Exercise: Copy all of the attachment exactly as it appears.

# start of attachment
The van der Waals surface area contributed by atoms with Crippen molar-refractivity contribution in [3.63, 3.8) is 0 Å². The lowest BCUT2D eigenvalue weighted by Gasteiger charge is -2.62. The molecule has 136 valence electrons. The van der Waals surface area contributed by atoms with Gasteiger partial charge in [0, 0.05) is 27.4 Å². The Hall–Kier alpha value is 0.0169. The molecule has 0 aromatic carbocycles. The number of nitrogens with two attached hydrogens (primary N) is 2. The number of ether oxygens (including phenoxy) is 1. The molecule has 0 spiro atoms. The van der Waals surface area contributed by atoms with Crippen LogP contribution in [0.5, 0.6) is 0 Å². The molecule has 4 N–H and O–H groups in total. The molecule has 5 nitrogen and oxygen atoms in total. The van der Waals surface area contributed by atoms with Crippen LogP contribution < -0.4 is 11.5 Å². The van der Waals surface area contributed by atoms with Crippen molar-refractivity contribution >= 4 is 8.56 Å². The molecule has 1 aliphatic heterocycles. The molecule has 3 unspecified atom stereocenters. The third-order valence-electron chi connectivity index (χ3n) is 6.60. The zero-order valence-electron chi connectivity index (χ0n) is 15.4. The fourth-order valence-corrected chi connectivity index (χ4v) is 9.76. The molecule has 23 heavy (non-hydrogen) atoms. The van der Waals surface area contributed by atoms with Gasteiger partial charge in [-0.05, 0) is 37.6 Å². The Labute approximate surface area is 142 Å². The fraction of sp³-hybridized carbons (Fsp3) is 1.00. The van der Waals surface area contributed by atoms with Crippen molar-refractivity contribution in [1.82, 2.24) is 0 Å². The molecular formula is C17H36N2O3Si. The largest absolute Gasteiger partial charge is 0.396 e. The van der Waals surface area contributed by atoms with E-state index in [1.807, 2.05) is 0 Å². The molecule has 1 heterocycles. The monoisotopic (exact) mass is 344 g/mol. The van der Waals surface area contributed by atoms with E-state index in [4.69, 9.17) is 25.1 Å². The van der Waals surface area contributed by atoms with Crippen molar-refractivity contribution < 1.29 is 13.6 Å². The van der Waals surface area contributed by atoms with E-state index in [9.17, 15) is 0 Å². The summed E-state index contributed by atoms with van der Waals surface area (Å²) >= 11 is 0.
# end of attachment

The van der Waals surface area contributed by atoms with Crippen molar-refractivity contribution in [3.63, 3.8) is 0 Å². The lowest BCUT2D eigenvalue weighted by Gasteiger charge is -2.62. The molecule has 136 valence electrons. The van der Waals surface area contributed by atoms with Gasteiger partial charge in [0, 0.05) is 27.4 Å². The Hall–Kier alpha value is 0.0169. The molecule has 0 aromatic carbocycles. The number of nitrogens with two attached hydrogens (primary N) is 2. The number of ether oxygens (including phenoxy) is 1. The molecule has 0 spiro atoms. The van der Waals surface area contributed by atoms with Crippen LogP contribution in [0.5, 0.6) is 0 Å². The molecule has 4 N–H and O–H groups in total. The molecule has 5 nitrogen and oxygen atoms in total. The van der Waals surface area contributed by atoms with Crippen LogP contribution < -0.4 is 11.5 Å². The van der Waals surface area contributed by atoms with Crippen molar-refractivity contribution >= 4 is 8.56 Å². The molecule has 1 aliphatic heterocycles. The molecule has 3 unspecified atom stereocenters. The third-order valence-electron chi connectivity index (χ3n) is 6.60. The zero-order valence-electron chi connectivity index (χ0n) is 15.4. The fourth-order valence-corrected chi connectivity index (χ4v) is 9.76. The molecule has 23 heavy (non-hydrogen) atoms. The van der Waals surface area contributed by atoms with Gasteiger partial charge in [-0.05, 0) is 37.6 Å². The Labute approximate surface area is 142 Å². The fraction of sp³-hybridized carbons (Fsp3) is 1.00. The van der Waals surface area contributed by atoms with Crippen molar-refractivity contribution in [1.82, 2.24) is 0 Å². The molecular formula is C17H36N2O3Si. The largest absolute Gasteiger partial charge is 0.396 e. The van der Waals surface area contributed by atoms with E-state index in [1.807, 2.05) is 0 Å². The molecule has 1 heterocycles. The monoisotopic (exact) mass is 344 g/mol. The van der Waals surface area contributed by atoms with E-state index in [4.69, 9.17) is 25.1 Å². The van der Waals surface area contributed by atoms with Crippen molar-refractivity contribution < 1.29 is 13.6 Å². The van der Waals surface area contributed by atoms with E-state index in [9.17, 15) is 0 Å². The summed E-state index contributed by atoms with van der Waals surface area (Å²) >= 11 is 0.